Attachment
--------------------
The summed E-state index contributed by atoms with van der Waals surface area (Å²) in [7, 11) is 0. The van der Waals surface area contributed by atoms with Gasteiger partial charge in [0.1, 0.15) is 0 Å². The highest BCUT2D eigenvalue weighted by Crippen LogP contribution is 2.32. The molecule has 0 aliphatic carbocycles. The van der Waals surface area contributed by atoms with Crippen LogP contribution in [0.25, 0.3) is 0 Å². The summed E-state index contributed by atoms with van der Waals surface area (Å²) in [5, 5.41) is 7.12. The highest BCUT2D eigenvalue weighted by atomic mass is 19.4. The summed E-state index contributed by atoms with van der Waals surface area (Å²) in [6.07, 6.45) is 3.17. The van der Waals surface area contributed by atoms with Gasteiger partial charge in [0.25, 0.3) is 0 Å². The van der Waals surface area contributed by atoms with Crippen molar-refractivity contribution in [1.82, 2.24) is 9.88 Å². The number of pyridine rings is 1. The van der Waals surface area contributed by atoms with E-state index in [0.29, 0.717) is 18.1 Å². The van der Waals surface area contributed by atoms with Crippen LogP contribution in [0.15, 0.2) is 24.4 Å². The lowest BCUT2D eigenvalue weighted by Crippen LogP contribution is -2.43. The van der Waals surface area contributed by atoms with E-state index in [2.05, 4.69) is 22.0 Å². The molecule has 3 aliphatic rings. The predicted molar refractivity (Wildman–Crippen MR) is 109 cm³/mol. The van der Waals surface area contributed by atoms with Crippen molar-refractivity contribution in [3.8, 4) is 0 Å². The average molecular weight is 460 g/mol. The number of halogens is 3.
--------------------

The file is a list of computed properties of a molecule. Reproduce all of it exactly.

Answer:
The summed E-state index contributed by atoms with van der Waals surface area (Å²) in [7, 11) is 0. The van der Waals surface area contributed by atoms with Gasteiger partial charge in [0.1, 0.15) is 0 Å². The highest BCUT2D eigenvalue weighted by Crippen LogP contribution is 2.32. The molecule has 0 aliphatic carbocycles. The van der Waals surface area contributed by atoms with Crippen LogP contribution in [0.25, 0.3) is 0 Å². The summed E-state index contributed by atoms with van der Waals surface area (Å²) in [5, 5.41) is 7.12. The highest BCUT2D eigenvalue weighted by atomic mass is 19.4. The summed E-state index contributed by atoms with van der Waals surface area (Å²) in [6.07, 6.45) is 3.17. The van der Waals surface area contributed by atoms with Gasteiger partial charge in [0.25, 0.3) is 0 Å². The van der Waals surface area contributed by atoms with Crippen molar-refractivity contribution in [1.82, 2.24) is 9.88 Å². The number of pyridine rings is 1. The van der Waals surface area contributed by atoms with E-state index in [0.29, 0.717) is 18.1 Å². The van der Waals surface area contributed by atoms with Crippen LogP contribution in [0.15, 0.2) is 24.4 Å². The lowest BCUT2D eigenvalue weighted by Crippen LogP contribution is -2.43. The van der Waals surface area contributed by atoms with E-state index in [2.05, 4.69) is 22.0 Å². The molecule has 3 aliphatic rings. The predicted molar refractivity (Wildman–Crippen MR) is 109 cm³/mol. The van der Waals surface area contributed by atoms with Crippen molar-refractivity contribution in [3.8, 4) is 0 Å². The average molecular weight is 460 g/mol. The number of halogens is 3.